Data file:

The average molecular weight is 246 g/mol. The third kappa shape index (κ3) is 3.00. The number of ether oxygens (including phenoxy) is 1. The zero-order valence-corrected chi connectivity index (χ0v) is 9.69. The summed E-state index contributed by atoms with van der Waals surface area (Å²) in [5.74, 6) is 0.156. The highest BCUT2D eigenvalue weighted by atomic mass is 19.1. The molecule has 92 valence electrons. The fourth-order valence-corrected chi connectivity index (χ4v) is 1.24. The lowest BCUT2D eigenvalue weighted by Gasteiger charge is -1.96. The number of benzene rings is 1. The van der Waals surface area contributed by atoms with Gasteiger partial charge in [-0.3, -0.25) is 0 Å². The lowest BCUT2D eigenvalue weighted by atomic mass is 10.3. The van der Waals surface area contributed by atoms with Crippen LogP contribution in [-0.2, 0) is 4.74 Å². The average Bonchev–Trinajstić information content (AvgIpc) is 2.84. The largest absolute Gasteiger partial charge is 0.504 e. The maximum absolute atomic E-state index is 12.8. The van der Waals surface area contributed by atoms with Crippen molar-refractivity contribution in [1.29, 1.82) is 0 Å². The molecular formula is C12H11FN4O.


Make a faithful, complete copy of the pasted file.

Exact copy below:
The average molecular weight is 246 g/mol. The third kappa shape index (κ3) is 3.00. The number of ether oxygens (including phenoxy) is 1. The zero-order valence-corrected chi connectivity index (χ0v) is 9.69. The summed E-state index contributed by atoms with van der Waals surface area (Å²) in [5.74, 6) is 0.156. The highest BCUT2D eigenvalue weighted by atomic mass is 19.1. The molecule has 92 valence electrons. The fourth-order valence-corrected chi connectivity index (χ4v) is 1.24. The lowest BCUT2D eigenvalue weighted by Gasteiger charge is -1.96. The number of benzene rings is 1. The van der Waals surface area contributed by atoms with Gasteiger partial charge in [-0.3, -0.25) is 0 Å². The lowest BCUT2D eigenvalue weighted by atomic mass is 10.3. The van der Waals surface area contributed by atoms with Crippen LogP contribution in [-0.2, 0) is 4.74 Å². The average Bonchev–Trinajstić information content (AvgIpc) is 2.84. The largest absolute Gasteiger partial charge is 0.504 e. The maximum absolute atomic E-state index is 12.8. The van der Waals surface area contributed by atoms with Crippen molar-refractivity contribution in [1.29, 1.82) is 0 Å². The molecular formula is C12H11FN4O.